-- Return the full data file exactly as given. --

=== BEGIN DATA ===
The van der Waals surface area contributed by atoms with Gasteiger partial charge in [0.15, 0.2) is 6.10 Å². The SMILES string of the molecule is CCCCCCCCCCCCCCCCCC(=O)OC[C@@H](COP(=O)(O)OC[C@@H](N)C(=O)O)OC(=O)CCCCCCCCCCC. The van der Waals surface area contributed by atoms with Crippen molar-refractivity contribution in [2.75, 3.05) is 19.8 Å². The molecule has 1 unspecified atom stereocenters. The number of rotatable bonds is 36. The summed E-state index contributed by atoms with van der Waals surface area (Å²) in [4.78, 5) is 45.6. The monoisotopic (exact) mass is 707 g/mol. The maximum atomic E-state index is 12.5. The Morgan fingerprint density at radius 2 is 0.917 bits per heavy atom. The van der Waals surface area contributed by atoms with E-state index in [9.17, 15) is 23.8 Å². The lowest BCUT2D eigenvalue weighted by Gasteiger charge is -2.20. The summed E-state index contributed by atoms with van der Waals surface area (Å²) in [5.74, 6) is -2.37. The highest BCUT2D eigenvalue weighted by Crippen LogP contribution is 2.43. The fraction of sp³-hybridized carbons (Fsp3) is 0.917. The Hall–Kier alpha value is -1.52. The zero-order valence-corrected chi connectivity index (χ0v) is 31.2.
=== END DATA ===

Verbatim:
The van der Waals surface area contributed by atoms with Gasteiger partial charge in [0.15, 0.2) is 6.10 Å². The SMILES string of the molecule is CCCCCCCCCCCCCCCCCC(=O)OC[C@@H](COP(=O)(O)OC[C@@H](N)C(=O)O)OC(=O)CCCCCCCCCCC. The van der Waals surface area contributed by atoms with Crippen molar-refractivity contribution in [2.75, 3.05) is 19.8 Å². The molecule has 1 unspecified atom stereocenters. The number of rotatable bonds is 36. The summed E-state index contributed by atoms with van der Waals surface area (Å²) in [4.78, 5) is 45.6. The monoisotopic (exact) mass is 707 g/mol. The maximum atomic E-state index is 12.5. The Morgan fingerprint density at radius 2 is 0.917 bits per heavy atom. The van der Waals surface area contributed by atoms with E-state index in [9.17, 15) is 23.8 Å². The lowest BCUT2D eigenvalue weighted by Gasteiger charge is -2.20. The summed E-state index contributed by atoms with van der Waals surface area (Å²) in [5.74, 6) is -2.37. The highest BCUT2D eigenvalue weighted by Crippen LogP contribution is 2.43. The fraction of sp³-hybridized carbons (Fsp3) is 0.917. The Hall–Kier alpha value is -1.52. The zero-order valence-corrected chi connectivity index (χ0v) is 31.2.